22 May Hospitality Magazine Online – Food Trucks Keep on Truckin’ – but at what cost? 22/05/14
Hospitality Magazine’s online article takes a look at the financial side of running a food truck.
Article by: Jasmine O’Donoghue
Food trucks hit Sydney streets in May 2012 for a two year trial after the City of Sydney realised a need for better late night high quality food options within the city.
Following the trial, in March the City of Sydney Council decided to make the trucks a permanent fixture, and to issue up to 50 operators with permits over the next two years at an increased fee.
Lana Zegura, food trucks program manager says the trial fee of $300 was based on ice-cream trucks, where food safety is less of a concern than with other food items. The trucks are now required to pay as much as $16,830, in order to operate in high and low traffic sites and street vending, plus an additional $2,000 refundable bond. The council says the fee changes are due to the infrastructure provided for the food trucks at trading sites, access to a food truck app and website and an incorporation of the outdoor dining fee.
The fee structure is split up into three sections: ‘street vending only’ at a cost of $4,000, ‘low demand sites and street vending’ for $9,350 and the most expensive ‘high and low sites and street vending’ permit for $16,830.
Along with council fees, potential food truck operators face significant setup costs. The ‘Sydney Food Truck Trial Evaluation’, released in October 2013 said setup costs for the food trucks tended to be around $100,000 to $150,000. Mitch Carter, from Mobile Kitchens says building a food truck can sometimes cost as much as a fixed shop fit out. “The problem we face with customers wanting to start up a food truck is threefold. Firstly, people are not expecting the costs involved to build a truck to be so high. Secondly, [it’s difficult] to develop their concept into the sometimes very small confines of a truck and finally, the problem of vehicle drivers’ licensing. People need to decide early on if they want to drive the vehicle on a car licence or truck licence; a car licence is very restricting as weights and space have to be seriously considered.”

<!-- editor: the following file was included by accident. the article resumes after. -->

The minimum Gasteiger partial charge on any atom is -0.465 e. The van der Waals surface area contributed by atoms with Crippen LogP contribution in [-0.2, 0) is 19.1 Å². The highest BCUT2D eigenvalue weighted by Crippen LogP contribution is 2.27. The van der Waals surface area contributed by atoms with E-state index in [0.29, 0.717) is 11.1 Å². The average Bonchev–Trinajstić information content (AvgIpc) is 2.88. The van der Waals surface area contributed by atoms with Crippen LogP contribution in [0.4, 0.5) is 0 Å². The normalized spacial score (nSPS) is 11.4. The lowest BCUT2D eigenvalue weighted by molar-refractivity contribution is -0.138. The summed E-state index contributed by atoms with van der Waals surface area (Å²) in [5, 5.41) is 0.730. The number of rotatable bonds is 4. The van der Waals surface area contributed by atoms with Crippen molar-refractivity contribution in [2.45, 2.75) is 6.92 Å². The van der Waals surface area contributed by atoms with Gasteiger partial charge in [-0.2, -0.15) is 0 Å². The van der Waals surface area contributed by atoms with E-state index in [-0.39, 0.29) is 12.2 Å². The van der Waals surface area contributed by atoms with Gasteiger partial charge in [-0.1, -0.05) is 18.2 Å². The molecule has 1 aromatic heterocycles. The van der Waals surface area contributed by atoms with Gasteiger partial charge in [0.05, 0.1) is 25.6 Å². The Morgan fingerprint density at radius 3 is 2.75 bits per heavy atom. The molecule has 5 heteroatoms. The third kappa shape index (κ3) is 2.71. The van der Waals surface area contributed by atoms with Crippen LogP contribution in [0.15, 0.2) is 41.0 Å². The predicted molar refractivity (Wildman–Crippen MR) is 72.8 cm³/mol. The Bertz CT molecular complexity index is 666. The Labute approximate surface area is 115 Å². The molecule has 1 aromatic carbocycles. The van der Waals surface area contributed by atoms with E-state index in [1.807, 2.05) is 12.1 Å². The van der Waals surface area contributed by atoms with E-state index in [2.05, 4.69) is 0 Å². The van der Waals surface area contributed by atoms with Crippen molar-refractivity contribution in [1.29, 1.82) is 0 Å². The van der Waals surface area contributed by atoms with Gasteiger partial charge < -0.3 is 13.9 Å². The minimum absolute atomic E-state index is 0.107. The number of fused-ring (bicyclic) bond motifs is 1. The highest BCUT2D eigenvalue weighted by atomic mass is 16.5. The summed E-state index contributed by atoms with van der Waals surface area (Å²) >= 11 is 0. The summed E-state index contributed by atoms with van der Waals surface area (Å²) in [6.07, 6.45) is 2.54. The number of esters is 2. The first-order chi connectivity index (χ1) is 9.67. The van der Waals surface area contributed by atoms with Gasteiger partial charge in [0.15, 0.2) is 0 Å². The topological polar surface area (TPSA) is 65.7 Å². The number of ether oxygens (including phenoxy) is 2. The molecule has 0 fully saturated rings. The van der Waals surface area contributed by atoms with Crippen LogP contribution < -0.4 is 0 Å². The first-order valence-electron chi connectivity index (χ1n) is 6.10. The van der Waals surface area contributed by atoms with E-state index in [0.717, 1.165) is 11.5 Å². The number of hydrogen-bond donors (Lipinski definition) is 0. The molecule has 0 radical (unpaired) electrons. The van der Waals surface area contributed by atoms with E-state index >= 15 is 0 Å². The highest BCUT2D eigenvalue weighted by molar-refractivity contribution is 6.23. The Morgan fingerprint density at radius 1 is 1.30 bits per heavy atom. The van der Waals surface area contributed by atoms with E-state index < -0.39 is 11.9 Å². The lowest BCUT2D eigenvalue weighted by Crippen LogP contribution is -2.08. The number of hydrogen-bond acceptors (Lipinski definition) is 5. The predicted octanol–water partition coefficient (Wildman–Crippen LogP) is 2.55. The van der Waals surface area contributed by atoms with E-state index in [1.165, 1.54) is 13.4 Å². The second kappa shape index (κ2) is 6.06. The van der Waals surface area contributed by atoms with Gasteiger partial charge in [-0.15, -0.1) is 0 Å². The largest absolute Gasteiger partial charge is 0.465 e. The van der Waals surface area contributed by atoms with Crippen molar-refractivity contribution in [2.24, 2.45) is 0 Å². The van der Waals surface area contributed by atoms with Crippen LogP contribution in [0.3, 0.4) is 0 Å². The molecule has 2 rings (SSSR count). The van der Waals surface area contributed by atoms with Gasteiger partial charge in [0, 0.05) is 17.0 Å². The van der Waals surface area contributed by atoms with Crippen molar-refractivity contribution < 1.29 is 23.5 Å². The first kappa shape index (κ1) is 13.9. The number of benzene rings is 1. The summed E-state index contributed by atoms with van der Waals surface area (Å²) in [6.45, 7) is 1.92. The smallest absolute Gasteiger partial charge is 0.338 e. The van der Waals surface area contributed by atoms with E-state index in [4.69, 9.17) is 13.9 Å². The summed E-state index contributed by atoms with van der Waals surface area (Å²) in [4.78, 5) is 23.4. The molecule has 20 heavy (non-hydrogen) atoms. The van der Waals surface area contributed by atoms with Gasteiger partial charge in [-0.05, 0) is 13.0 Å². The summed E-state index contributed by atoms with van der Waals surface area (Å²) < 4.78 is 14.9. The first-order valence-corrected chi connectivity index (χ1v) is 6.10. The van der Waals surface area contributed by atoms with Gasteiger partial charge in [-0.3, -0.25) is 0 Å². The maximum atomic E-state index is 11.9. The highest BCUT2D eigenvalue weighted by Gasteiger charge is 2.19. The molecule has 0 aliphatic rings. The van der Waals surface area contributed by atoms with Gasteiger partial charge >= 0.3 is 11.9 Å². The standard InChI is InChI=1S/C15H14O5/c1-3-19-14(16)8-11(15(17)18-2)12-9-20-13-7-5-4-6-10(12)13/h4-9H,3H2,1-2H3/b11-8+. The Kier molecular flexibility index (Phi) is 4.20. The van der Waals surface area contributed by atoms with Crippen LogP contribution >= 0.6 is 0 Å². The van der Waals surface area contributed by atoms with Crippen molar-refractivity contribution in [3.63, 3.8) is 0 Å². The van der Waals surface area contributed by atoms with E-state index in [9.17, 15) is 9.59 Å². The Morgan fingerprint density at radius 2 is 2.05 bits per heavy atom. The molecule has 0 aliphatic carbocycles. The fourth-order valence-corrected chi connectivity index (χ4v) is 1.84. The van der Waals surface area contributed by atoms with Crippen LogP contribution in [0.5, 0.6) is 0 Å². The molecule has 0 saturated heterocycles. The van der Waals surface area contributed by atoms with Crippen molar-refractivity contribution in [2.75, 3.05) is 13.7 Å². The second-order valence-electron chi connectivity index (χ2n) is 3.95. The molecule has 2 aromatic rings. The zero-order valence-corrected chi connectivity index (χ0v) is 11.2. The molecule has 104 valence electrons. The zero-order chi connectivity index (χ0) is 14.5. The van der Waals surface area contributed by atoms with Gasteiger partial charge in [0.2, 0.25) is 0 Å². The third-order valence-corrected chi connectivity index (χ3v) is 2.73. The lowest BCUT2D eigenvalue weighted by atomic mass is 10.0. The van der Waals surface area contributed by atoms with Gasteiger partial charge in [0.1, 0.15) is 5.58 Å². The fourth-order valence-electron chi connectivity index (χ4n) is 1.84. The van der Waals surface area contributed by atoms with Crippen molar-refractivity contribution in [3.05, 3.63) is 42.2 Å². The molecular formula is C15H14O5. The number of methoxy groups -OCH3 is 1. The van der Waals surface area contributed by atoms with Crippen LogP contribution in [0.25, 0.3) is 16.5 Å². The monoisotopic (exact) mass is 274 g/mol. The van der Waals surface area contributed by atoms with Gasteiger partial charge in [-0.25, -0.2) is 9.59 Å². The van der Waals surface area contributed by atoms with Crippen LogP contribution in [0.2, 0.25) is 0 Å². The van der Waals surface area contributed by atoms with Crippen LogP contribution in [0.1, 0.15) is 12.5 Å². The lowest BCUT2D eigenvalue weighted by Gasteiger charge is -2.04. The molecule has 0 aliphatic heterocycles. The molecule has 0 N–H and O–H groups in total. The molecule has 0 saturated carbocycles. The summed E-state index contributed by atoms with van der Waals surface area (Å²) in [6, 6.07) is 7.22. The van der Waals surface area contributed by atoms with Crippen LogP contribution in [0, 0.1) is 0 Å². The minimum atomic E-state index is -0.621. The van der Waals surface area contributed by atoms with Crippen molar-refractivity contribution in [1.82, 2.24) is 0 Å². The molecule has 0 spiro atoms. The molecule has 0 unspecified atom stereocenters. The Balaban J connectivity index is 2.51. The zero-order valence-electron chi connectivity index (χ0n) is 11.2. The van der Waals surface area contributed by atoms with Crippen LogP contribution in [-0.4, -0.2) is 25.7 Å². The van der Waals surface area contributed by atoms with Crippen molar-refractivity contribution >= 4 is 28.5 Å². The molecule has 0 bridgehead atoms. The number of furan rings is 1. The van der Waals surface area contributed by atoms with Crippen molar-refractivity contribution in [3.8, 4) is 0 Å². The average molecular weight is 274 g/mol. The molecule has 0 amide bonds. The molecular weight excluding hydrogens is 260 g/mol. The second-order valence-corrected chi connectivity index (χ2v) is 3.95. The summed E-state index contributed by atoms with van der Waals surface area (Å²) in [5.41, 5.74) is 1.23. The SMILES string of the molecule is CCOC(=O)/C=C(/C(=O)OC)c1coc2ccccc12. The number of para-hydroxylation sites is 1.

Unsurprisingly, many of the food trucks which participated in the trial have opted for the cheaper permits.
Stephanie Raco, co-founder of Cantina Movil says the fee changes make it less worthwhile to be part of the development application (DA) sites, which only those paying the highest fee have access to.
“As wonderful as the DA sites were, it is a cost that we don’t actually feel is necessary to our business moving forward. We do so many different events and street trading and different corporate gigs that we’ve built up over the two years we’ve been trading,” Raco says.
Cantina Movil will instead move towards areas that don’t require the higher level of licencing, such as sporting events, concerts and their regular street-trading spot at Barangaroo.
“Places like that don’t require us to have that greater level of licencing really keep the wheels turning on our business. They’re not necessarily more successful, but they have less risk because [at] the DA sites you are relying on the passer-by traffic whereas [at] other organisations it’s not just passer-by traffic, but tens of thousands of people that are attending events. It becomes a completely differently ball game.”